Detroit Wheels
Founded December 1973
Folded September 1974
Based in Ypsilanti, Michigan
Home field Rynearson Stadium
League World Football League
Division Central
Colors Red, Gold & Black               

The Detroit Wheels were an American football team, a charter member of the ill-fated World Football League.[1]

The Wheels were founded December 13, 1973 by ten investors, whose number eventually grew to 33, including singer Marvin Gaye, Motown Records vice-president Esther Edwards, and pizza maker (and future Red Wings and Tigers owner) Mike Ilitch. Problems began when they were unable to sign any of their draft picks, then they were not allowed to play at Tiger Stadium, home of the NFL Detroit Lions. The Silverdome hadn't been built yet, and the University of Michigan, home of cavernous Michigan Stadium, also said no. Finally, the Wheels signed a deal to play at Eastern Michigan University's Rynearson Stadium in Ypsilanti, Michigan, 37 miles from downtown Detroit. The club even hired EMU's head coach, Dan Boisture, to helm the Wheels.

Things weren't encouraging on the field, either. The Wheels had a decent quarterback in Bubba Wyche (brother of NFL quarterback and later coach Sam Wyche), but little in the way of protection (he was sacked eleven times in one game) or receivers. Only 10,631 people attended their first home game, and their final home game drew only 6,351 fans. One home game, against the Portland Storm, was moved to London, Ontario (the Storm owner was from London). The Wheels lost in front an announced crowd of 5,105.

After losing their first ten games (half the projected twenty-game season), the Wheels got their only win, 15-14 over the Florida Blazers at Orlando. On September 24, the Wheels faced the New York Stars in Downing Stadium, losing 37-7 in what proved to be the Stars' last game before moving to Charlotte. After a 14-11 loss to the Shreveport Steamer (nee Houston Texans), the Wheels (and the equally struggling Jacksonville Sharks) folded for good.

Stan Hansen, the professional wrestler, had a brief stint as a player with the Wheels. Nevertheless, he was promoted as a "former star" of the team when wrestling in a promotion in his hometown of Amarillo, Texas.[2]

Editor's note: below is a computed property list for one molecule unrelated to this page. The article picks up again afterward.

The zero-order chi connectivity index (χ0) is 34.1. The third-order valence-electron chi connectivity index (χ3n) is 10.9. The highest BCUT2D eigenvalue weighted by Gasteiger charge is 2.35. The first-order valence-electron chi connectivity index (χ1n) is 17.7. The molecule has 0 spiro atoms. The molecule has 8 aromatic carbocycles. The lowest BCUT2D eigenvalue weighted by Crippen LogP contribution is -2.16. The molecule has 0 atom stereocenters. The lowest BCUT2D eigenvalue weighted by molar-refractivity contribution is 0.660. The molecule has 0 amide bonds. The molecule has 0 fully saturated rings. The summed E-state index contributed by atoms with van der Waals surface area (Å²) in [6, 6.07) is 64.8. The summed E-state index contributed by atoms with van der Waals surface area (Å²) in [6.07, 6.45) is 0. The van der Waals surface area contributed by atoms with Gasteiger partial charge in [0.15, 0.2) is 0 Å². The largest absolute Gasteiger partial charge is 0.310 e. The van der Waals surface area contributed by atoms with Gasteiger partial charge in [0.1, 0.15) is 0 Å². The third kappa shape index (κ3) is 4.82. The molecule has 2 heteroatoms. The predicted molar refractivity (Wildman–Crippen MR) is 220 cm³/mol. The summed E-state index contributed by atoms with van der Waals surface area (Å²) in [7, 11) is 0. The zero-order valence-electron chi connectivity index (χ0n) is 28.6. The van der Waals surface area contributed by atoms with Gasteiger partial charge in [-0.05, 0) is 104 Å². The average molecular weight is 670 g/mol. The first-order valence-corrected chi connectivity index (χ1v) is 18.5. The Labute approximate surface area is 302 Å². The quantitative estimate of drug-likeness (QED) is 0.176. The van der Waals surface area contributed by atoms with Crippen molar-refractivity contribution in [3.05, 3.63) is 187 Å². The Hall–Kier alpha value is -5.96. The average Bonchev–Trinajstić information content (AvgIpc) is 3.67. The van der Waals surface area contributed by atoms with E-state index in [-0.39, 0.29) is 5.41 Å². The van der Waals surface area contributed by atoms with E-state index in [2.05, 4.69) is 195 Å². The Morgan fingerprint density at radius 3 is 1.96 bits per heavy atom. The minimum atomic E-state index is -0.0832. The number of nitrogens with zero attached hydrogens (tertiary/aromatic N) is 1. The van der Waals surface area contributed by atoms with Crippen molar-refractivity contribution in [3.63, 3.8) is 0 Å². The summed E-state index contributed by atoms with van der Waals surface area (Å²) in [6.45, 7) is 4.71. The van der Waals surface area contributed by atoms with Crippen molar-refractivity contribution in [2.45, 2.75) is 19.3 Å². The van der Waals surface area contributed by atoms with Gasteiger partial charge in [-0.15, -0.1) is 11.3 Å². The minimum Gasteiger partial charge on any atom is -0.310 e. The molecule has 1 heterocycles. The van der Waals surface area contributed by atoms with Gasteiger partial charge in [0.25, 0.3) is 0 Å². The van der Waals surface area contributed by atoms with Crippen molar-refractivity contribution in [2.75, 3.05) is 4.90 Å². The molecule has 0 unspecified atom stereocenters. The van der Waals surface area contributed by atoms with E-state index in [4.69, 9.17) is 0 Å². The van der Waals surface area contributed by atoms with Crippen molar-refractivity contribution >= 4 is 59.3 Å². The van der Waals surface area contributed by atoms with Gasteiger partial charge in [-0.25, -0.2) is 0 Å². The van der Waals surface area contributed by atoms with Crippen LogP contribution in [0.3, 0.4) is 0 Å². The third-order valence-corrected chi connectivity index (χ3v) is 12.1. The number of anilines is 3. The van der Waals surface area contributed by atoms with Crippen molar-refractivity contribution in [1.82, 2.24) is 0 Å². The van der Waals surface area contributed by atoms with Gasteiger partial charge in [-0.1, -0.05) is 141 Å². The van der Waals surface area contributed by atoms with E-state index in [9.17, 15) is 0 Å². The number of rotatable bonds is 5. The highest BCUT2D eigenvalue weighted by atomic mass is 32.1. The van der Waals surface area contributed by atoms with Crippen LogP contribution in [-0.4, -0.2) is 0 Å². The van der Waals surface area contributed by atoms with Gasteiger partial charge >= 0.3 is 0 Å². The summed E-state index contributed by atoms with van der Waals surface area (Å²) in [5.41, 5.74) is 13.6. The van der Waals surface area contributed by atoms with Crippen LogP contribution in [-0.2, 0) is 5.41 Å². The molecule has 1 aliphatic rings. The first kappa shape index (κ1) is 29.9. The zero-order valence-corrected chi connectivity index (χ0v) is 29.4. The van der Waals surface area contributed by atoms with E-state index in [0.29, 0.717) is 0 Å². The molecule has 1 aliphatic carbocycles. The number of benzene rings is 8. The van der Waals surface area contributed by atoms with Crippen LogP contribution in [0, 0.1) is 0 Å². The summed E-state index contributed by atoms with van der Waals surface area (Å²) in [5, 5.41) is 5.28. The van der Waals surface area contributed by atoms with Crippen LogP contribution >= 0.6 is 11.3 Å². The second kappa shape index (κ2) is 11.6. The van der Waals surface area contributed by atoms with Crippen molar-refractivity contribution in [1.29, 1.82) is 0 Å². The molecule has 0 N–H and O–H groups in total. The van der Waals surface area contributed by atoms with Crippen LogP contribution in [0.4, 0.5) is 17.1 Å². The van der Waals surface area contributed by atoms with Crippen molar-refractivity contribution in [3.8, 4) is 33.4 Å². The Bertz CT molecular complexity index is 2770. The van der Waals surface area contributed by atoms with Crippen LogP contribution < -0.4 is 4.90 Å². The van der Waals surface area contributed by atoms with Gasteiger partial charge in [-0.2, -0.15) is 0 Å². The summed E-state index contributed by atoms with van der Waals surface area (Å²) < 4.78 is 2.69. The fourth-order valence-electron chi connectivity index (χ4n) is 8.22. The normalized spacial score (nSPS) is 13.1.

1974 schedule and results

  • Wed 10 July: Memphis 34, Detroit 15 (at Memphis; attendance 30,122)
  • Wed 17 July: Florida 18, Detroit 15 (at Ypsilanti; 10,631)
  • Sun 21 July: Hawaii 36, Detroit 16 (at Honolulu; 10,080)
  • Wed 31 July: Birmingham 21, Detroit 18 (at Ypsilanti; 14,614)
  • Wed 7 August: Birmingham 28, Detroit 22 (at Birmingham; 40,637)
  • Wed 14 August: Memphis 37, Detroit 7 (at Ypsilanti; 14,424)
  • Thu 22 August: Chicago 35, Detroit 22 (at Ypsilanti; 10,300)
  • Wed 28 August: Philadelphia 27, Detroit 23 (at Philadelphia; 15,100)
  • Mon 2 September: Portland 18, Detroit 7 (at London, Ontario; 5,105)
  • Fri 6 September: Southern California 10, Detroit 7 (at Ypsilanti; 6,351)
  • Wed 11 September: Detroit 15, Florida 14 (at Orlando; 11,511)
  • Wed 18 September: Southern California 29, Detroit 24 (at Anaheim; 22,143)
  • Tue 24 September: New York 37, Detroit 7 (at New York; 4,220)
  • Wed 2 October: Shreveport 14, Detroit 11 (at Shreveport, LA; 22,012) [originally scheduled for Ypsilanti against the Houston Texans]
  • Wed 9 October: Detroit at Chicago (cancelled)
  • Wed 16 October: Hawaii at Detroit (cancelled)
  • Wed 23 October: Detroit at Houston (cancelled)
  • Wed 30 October: Detroit at Jacksonville (cancelled)
  • Wed 6 November: New York at Detroit (cancelled)
  • Wed 13 November: Philadelphia at Detroit (cancelled)


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